On Monday, a US federal appeals court ruled that American Express can be allowed to stop merchants who accept their cards from encouraging customers to use rival cards (that charge lower transaction fees). Since this was in the appeals court that means it overturns an earlier decision (in this case, a 2015 ruling) which claimed that restrictions violated federal antitrust laws.
This decision, of course, is a massive victory for the elite credit card company. American Express aims to ensure customers—whom they charge higher-than-average fees—will not encounter any barriers to the use of their card. This new ruling, then, means that American Express can continue its practice of enforcing various provisions within its contracts with merchants, provisions which, in fact prohibit merchants from encouraging customers to use credit cards other than American Express.
Of course, credit card costs are mostly unknown to consumers but they work like this: retailers pay a fee every time a customer processes a credit or debit card transaction. American Express happens to charge a higher swipe fee than Visa or MasterCard. Some consumer advocates, then, argue that retailers then pass these costs, unfairly, to shoppers (via higher goods prices).
But its not like swipe fees, in general, are new to controversy. As a matter of fact, these swipe fees have been a major source of contention between card issuers and merchants for many years. Merchants, of course, claim that card networks—essentially electronic highways between stores and banks—overcharge; the networks argue that the fees help to cover losses due to fraud as well as security costs and other various business-related costs.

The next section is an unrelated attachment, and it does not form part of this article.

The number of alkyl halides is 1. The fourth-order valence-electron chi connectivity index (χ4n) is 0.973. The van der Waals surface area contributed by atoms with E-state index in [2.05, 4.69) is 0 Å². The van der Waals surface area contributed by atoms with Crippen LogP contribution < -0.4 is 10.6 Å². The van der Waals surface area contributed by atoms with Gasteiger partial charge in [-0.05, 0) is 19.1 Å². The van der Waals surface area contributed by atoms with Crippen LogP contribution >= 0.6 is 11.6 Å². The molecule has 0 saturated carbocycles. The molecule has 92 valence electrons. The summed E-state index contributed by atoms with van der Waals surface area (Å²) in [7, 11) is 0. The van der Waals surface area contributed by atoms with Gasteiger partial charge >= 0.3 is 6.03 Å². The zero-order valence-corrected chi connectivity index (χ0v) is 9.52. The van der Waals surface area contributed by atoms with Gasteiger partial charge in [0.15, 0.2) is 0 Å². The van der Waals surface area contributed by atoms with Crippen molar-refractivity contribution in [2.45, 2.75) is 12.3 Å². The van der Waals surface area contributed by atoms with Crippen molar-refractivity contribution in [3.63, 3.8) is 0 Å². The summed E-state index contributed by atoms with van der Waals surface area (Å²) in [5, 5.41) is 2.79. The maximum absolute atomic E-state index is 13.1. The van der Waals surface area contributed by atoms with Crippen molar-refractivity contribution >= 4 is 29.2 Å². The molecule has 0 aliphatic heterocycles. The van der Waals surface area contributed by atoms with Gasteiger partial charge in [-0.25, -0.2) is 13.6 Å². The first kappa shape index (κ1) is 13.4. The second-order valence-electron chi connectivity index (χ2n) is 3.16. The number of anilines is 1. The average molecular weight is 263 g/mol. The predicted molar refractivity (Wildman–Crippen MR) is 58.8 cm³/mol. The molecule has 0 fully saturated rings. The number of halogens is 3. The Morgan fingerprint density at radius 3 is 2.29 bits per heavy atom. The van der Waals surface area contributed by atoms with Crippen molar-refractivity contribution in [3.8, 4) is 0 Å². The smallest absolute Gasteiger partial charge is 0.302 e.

And apparently, US Circuit Judge Richard Wesley agrees with American Express. In a written opinion, he says, “Though merchants may desire lower fees, those fees are necessary to maintaining cardholder satisfaction.”
Accordingly, Keefe, Bruyette, & Woods analyst Sanjay Sakhrani comments, “Today’s ruling is a positive for AmEx as it seems that investors were concerned about the negative impact of potential steering and the ability for the networks to create an environment where merchants would want to steer more frequently.”
And all three panel-judges agreed, commenting: “If a particular merchant finds that the cost of AmEx fees outweighs the benefit it gains by accepting AmEx cards, then the merchant can choose to not accept AmEx cards. Indeed, many merchants have already made and continue to make this choice.”